“It will only encourage more people. We take in too many as it is. Most never assimilate. If they are Muslims they despise us anyway”.

“I think that we have a hard policy regarding entry or we will have lots of people drowning at sea like the Syrian refugees trying to cross to Europe”.

“Our facilities for asylum seekers in Australia are already overcrowded and processing them with interminable delays here is inhumane. Manus Island and Nauru are marginally safer than sending them back from whence they came”.

“My understanding of the situation is that those people paid to enter Australia through illegal methods and have since been found unsuitable for legitimate asylum claims. Whilst I empathise with their position, and whilst I don’t feel the camps on Manus and Nauru are suitable living environments, I believe there were legal methods for them to enter the country that they ignored”.

“Because we know what happens when irregular arrivals are brought to the mainland – it revives the people smuggling trade and we end up with hundreds of people drowning. Keeping people on Manus Island and Nauru is awful, but it’s the lesser of two evils”.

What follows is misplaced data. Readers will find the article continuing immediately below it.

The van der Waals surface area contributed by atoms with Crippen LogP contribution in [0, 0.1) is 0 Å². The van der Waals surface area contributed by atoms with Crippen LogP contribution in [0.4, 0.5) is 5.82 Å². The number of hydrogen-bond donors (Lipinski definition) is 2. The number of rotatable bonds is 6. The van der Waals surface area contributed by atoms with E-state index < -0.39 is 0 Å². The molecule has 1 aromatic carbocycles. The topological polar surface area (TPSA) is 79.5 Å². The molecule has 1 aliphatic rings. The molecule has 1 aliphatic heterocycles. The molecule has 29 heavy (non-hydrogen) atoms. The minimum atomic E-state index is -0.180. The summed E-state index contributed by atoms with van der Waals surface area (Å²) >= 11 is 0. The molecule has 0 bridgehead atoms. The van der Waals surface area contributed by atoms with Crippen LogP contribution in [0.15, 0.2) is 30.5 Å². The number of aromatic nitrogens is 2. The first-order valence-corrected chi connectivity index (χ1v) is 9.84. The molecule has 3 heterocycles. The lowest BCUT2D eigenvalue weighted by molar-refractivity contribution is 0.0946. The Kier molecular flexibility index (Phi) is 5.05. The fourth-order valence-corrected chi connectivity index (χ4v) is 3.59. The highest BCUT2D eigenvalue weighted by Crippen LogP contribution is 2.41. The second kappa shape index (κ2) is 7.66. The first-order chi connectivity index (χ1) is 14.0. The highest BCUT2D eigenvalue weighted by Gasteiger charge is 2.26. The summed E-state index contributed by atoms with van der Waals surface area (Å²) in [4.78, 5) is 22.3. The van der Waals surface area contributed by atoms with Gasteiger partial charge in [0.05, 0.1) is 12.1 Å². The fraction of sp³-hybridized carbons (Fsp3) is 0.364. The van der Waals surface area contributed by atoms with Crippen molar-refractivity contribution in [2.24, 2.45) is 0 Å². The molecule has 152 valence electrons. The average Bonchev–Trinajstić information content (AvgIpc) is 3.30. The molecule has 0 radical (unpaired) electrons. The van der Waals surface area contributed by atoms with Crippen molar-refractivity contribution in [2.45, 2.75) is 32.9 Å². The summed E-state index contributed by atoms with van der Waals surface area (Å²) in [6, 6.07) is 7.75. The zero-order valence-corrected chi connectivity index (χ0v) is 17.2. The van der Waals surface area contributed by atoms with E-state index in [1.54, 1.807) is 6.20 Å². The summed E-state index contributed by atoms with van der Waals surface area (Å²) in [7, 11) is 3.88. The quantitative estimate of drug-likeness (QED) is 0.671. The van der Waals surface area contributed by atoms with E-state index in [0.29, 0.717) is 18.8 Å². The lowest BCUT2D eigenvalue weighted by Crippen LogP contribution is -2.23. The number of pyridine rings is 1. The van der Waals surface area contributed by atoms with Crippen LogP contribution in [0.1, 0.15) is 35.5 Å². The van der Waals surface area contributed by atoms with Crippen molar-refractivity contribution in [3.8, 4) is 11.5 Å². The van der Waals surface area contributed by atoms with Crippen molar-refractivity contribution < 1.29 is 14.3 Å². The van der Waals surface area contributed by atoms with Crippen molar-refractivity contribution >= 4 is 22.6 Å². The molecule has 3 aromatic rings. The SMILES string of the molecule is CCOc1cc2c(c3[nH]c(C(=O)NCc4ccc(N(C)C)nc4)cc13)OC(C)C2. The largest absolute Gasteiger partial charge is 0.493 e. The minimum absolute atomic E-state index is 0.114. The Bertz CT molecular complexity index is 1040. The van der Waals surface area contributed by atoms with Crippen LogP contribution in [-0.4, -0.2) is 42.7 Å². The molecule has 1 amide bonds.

“With this group we need to stick to the current policy no matter how difficult. A consistent approach is necessary until the message is clear”.

“No, but if they are genuine refugees we should consider their applications”.

“Discourage people arriving by boat which is dangerous”.

“The policy is cruel, but stopping drownings means no more on Manus or Nauru in the future”.

“Although I am in favour of a generous refugee program, I believe it was important to stop the boats and these refugees were boat people”.

“Would encourage more people to try and come on boats”.

“Safely screen them offshore and deter more from coming”.

“We have enough refugees at the moment”.

“Refugee places should be for those taking the legal way”.

“These people attempted to enter Australia illegally and paid criminals money to enable this illegal act”.

“There are not enough funds to support people here. There is too much poverty without more people”.